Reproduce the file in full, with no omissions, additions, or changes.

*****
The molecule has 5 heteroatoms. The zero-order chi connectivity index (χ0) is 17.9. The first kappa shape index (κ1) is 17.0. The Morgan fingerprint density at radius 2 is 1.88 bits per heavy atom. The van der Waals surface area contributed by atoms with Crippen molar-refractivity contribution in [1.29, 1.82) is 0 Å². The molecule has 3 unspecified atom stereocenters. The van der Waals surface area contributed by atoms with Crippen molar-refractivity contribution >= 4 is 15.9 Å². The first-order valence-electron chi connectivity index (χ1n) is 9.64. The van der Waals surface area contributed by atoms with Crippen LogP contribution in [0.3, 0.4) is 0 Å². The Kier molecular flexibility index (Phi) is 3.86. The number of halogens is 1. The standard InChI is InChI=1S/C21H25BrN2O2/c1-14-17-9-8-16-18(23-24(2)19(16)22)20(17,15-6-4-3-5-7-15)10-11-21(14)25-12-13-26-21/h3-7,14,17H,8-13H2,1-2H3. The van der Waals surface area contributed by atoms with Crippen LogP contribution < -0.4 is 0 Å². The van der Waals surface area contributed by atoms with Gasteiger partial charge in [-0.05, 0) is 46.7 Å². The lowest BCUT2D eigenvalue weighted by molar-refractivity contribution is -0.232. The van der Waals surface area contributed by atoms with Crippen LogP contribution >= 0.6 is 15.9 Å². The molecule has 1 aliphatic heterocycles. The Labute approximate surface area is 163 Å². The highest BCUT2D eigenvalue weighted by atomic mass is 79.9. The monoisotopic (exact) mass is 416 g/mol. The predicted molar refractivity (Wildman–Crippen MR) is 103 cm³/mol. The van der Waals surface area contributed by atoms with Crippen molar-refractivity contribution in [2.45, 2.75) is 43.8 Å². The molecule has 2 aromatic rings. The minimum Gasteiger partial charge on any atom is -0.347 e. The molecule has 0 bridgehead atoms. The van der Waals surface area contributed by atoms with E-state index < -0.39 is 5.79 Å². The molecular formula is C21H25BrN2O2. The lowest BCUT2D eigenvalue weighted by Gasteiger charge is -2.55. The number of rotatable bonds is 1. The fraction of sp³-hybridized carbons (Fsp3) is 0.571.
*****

The molecule has 5 heteroatoms. The zero-order chi connectivity index (χ0) is 17.9. The first kappa shape index (κ1) is 17.0. The Morgan fingerprint density at radius 2 is 1.88 bits per heavy atom. The van der Waals surface area contributed by atoms with Crippen molar-refractivity contribution in [1.29, 1.82) is 0 Å². The molecule has 3 unspecified atom stereocenters. The van der Waals surface area contributed by atoms with Crippen molar-refractivity contribution >= 4 is 15.9 Å². The first-order valence-electron chi connectivity index (χ1n) is 9.64. The van der Waals surface area contributed by atoms with Crippen LogP contribution in [0.3, 0.4) is 0 Å². The Kier molecular flexibility index (Phi) is 3.86. The number of halogens is 1. The standard InChI is InChI=1S/C21H25BrN2O2/c1-14-17-9-8-16-18(23-24(2)19(16)22)20(17,15-6-4-3-5-7-15)10-11-21(14)25-12-13-26-21/h3-7,14,17H,8-13H2,1-2H3. The van der Waals surface area contributed by atoms with Crippen LogP contribution < -0.4 is 0 Å². The van der Waals surface area contributed by atoms with Gasteiger partial charge in [-0.05, 0) is 46.7 Å². The lowest BCUT2D eigenvalue weighted by molar-refractivity contribution is -0.232. The van der Waals surface area contributed by atoms with Crippen LogP contribution >= 0.6 is 15.9 Å². The molecule has 1 aliphatic heterocycles. The Labute approximate surface area is 163 Å². The highest BCUT2D eigenvalue weighted by atomic mass is 79.9. The monoisotopic (exact) mass is 416 g/mol. The predicted molar refractivity (Wildman–Crippen MR) is 103 cm³/mol. The van der Waals surface area contributed by atoms with Crippen molar-refractivity contribution in [2.45, 2.75) is 43.8 Å². The molecule has 2 aromatic rings. The minimum Gasteiger partial charge on any atom is -0.347 e. The molecule has 0 bridgehead atoms. The van der Waals surface area contributed by atoms with E-state index < -0.39 is 5.79 Å². The molecular formula is C21H25BrN2O2. The lowest BCUT2D eigenvalue weighted by Gasteiger charge is -2.55. The number of rotatable bonds is 1. The fraction of sp³-hybridized carbons (Fsp3) is 0.571.